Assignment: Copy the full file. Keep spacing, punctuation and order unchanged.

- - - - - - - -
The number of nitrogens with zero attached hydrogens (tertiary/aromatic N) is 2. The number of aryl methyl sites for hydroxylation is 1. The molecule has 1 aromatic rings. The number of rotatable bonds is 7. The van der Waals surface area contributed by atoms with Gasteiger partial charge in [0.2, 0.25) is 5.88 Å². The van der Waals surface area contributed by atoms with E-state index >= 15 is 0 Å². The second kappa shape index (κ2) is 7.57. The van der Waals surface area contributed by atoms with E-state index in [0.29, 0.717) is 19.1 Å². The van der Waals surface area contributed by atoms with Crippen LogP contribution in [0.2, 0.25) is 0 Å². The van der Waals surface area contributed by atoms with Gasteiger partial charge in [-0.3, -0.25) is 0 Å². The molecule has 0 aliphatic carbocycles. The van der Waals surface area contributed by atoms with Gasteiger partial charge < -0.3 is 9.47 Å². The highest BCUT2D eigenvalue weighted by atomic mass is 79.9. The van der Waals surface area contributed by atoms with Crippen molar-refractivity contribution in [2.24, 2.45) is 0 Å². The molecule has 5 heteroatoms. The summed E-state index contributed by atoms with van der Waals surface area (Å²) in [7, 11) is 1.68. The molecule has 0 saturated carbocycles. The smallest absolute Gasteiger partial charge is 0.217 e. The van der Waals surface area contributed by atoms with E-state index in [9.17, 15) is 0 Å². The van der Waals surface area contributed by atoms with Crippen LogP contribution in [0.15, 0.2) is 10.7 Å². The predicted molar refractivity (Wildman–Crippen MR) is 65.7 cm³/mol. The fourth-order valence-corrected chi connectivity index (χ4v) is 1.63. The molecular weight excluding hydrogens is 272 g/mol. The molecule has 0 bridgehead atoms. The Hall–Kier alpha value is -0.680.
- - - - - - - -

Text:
The number of nitrogens with zero attached hydrogens (tertiary/aromatic N) is 2. The number of aryl methyl sites for hydroxylation is 1. The molecule has 1 aromatic rings. The number of rotatable bonds is 7. The van der Waals surface area contributed by atoms with Gasteiger partial charge in [0.2, 0.25) is 5.88 Å². The van der Waals surface area contributed by atoms with E-state index >= 15 is 0 Å². The second kappa shape index (κ2) is 7.57. The van der Waals surface area contributed by atoms with E-state index in [0.29, 0.717) is 19.1 Å². The van der Waals surface area contributed by atoms with Crippen LogP contribution in [0.2, 0.25) is 0 Å². The van der Waals surface area contributed by atoms with Gasteiger partial charge in [-0.3, -0.25) is 0 Å². The molecule has 0 aliphatic carbocycles. The van der Waals surface area contributed by atoms with Gasteiger partial charge < -0.3 is 9.47 Å². The highest BCUT2D eigenvalue weighted by atomic mass is 79.9. The van der Waals surface area contributed by atoms with Crippen molar-refractivity contribution in [2.24, 2.45) is 0 Å². The molecule has 5 heteroatoms. The summed E-state index contributed by atoms with van der Waals surface area (Å²) in [7, 11) is 1.68. The molecule has 0 saturated carbocycles. The smallest absolute Gasteiger partial charge is 0.217 e. The van der Waals surface area contributed by atoms with E-state index in [9.17, 15) is 0 Å². The van der Waals surface area contributed by atoms with Crippen LogP contribution in [0.15, 0.2) is 10.7 Å². The predicted molar refractivity (Wildman–Crippen MR) is 65.7 cm³/mol. The fourth-order valence-corrected chi connectivity index (χ4v) is 1.63. The molecular weight excluding hydrogens is 272 g/mol. The molecule has 0 bridgehead atoms. The Hall–Kier alpha value is -0.680.